And then there’s Streep, who shows up to deliver a series of spirit-rousing slogans, including the one printed on those unfortunate, tone-deaf t-shirts. Streep’s cameo is ultimately less about the content of Pankhurst’s address and more about what it solidifies within Maud, whose apprehension directly after this scene pushes her further down a road from which there is no envisionable return. Rejected by her husband and robbed of her beloved son for her political involvement, Maud and her narrative call to mind a famous feminist lightning rod from the dawn of Streep’s career: Joanna Kramer, a woman made to feel similar guilt and immorality for daring to envision a life for herself beyond the scope of wifedom and motherhood. But whereas Joanna decisively gives up her duties as wife and mother at the outset of Robert Benton’s drama, Maud is instead deprived of these same duties, her domestic foundation ripped out from under her. The character may espouse militant beliefs, but Gavron continues to hawk the same antiquated devices of motherly love and sacrifice as easy, treacly inroads into an audience’s heart. What might Suffragette have looked like with a female protagonist who willfully, even shamelessly, abandons her domestic roles for a more urgent calling or a screenwriter willing to move the topic of motherhood to the back burner? To look at Suffragette alongside Kramer vs. Kramer is to be reminded yet again that cinematic storytelling has not evolved quite so substantially in the 36 years that separate these two films.

It is momentarily heartening to see Streep make such a charitable donation of her time and star power to a project she believes in, within a career that has tirelessly pushed feminist causes on and off the screen, from her work with the National Women’s History Museum, to which she pledged the entirety of her $1 million Iron Lady salary, to her loud and passionate backing of the Equal Rights Amendment to The Writers Lab, the yearly workshop for women screenwriters over 40 that she and Nicole Kidman support. Suffragette might have made for a compelling marriage, however brief, of Streep’s political interests and cinematic pursuits, but instead it just feels like a minor misstep. “It’s deeds, not words, that will get us the vote,” Suffragette’s fearless freedom fighters remind each other, time and time again. In modern-day Hollywood, it is so often behind-the-scenes deeds, not words spoken in movies, that bring about the change we long to see.

 

NEXT WEEK: Florence Foster Jenkins (2017)

PrintView Printer Friendly Version

EmailEmail Article to Friend

Reader Comments (9)

This film was not good.

December 13, 2018 | Unregistered Commenterevangelina

A blink and you miss it cameo but glad she used her star power to help get the movie made.
Now can we have a Pankhurst solo movie with Streep?

December 13, 2018 | Unregistered CommenterJamie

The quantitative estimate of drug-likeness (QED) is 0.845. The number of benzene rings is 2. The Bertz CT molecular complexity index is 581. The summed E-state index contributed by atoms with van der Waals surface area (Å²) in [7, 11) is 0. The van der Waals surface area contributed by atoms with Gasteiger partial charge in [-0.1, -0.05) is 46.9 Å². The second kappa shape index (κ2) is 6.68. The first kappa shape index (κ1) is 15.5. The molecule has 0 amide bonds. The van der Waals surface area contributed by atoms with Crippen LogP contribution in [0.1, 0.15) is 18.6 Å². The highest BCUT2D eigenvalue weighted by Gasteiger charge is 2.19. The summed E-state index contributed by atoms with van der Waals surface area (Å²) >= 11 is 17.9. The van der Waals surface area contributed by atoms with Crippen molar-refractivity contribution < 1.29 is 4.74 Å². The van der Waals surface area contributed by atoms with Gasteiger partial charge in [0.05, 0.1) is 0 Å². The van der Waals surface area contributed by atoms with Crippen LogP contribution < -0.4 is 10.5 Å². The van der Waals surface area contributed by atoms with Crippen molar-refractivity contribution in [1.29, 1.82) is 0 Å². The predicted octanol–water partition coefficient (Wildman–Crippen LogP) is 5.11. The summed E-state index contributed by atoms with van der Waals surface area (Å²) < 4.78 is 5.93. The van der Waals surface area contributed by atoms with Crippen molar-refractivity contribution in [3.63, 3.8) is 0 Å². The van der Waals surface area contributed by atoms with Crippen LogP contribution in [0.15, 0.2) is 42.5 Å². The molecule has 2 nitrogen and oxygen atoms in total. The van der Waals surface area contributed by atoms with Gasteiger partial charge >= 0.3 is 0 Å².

"Never surrender. Never give up the fight."

From one suffragette to another... From one actress to another. She says the words as if she's imprinting them on Carey's soul.

December 13, 2018 | Unregistered CommenterTyler

This film is about suffrage. Meryl's next film is about sufferage. For the viewer.

December 13, 2018 | Unregistered Commenterbrookesboy

what does that mean?

December 13, 2018 | Unregistered Commenterrdf

Streep donated her salary of a million to the Women's Movement. She was the first film star to challenge Trump and ask the media to stay on his back( at the Golden Globes ).

She has proved to be not only a film icon, but a political force.

December 13, 2018 | Unregistered Commenterrdf

As a woman and a feminist I looked forward to this film, hoping it would capture a little known but important historical event. I applaud Streep for lending her bankability to this little film, and the acting talent involved tried their best. I don't think it was a bad effort so much as a mediocre film. I remember being impressed by Mulligan, but I was even more impressed by Helena Bonham Carter. Not great, but an honourable try.

December 13, 2018 | Unregistered CommenterLadyEdith

A disappointing film. These things happen. A valiant effort from those involved but the story just fundamentally was not on the page. Needed more daring and originality.

December 13, 2018 | Unregistered CommenterEoghan McQ

Still a better reviewed film than a lot of award contending films in 2015 such as Trumbo, Joy, and Woman in Gold.

December 14, 2018 | Unregistered CommenterSamson

PostPost a New Comment

Enter your information below to add a new comment.

My response is on my own website »
Author Email (optional):
Author URL (optional):
Post:
 
Some HTML allowed: <a href="" title=""> <abbr title=""> <acronym title=""> <b> <blockquote cite=""> <code> <em> <i> <strike> <strong>